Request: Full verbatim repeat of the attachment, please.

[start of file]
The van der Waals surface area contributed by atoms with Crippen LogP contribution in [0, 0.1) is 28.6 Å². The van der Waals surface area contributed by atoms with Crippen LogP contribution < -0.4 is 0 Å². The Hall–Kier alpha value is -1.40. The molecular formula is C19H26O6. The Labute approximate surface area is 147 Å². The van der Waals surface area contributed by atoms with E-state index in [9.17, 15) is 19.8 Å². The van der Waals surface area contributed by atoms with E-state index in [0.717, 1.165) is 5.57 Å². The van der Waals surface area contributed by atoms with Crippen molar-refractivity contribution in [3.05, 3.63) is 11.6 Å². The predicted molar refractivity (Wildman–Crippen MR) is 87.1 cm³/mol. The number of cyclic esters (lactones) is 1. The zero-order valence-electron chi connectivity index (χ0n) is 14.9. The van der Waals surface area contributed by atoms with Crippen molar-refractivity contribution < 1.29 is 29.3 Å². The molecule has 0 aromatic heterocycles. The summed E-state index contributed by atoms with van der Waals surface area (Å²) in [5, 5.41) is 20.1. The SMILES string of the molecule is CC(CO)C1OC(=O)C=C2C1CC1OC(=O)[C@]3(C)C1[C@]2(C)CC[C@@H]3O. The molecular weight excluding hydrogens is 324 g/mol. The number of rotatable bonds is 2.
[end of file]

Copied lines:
The van der Waals surface area contributed by atoms with Crippen LogP contribution in [0, 0.1) is 28.6 Å². The van der Waals surface area contributed by atoms with Crippen LogP contribution < -0.4 is 0 Å². The Hall–Kier alpha value is -1.40. The molecular formula is C19H26O6. The Labute approximate surface area is 147 Å². The van der Waals surface area contributed by atoms with E-state index in [9.17, 15) is 19.8 Å². The van der Waals surface area contributed by atoms with E-state index in [0.717, 1.165) is 5.57 Å². The van der Waals surface area contributed by atoms with Crippen molar-refractivity contribution in [3.05, 3.63) is 11.6 Å². The predicted molar refractivity (Wildman–Crippen MR) is 87.1 cm³/mol. The number of cyclic esters (lactones) is 1. The zero-order valence-electron chi connectivity index (χ0n) is 14.9. The van der Waals surface area contributed by atoms with Crippen molar-refractivity contribution < 1.29 is 29.3 Å². The molecule has 0 aromatic heterocycles. The summed E-state index contributed by atoms with van der Waals surface area (Å²) in [5, 5.41) is 20.1. The SMILES string of the molecule is CC(CO)C1OC(=O)C=C2C1CC1OC(=O)[C@]3(C)C1[C@]2(C)CC[C@@H]3O. The molecular weight excluding hydrogens is 324 g/mol. The number of rotatable bonds is 2.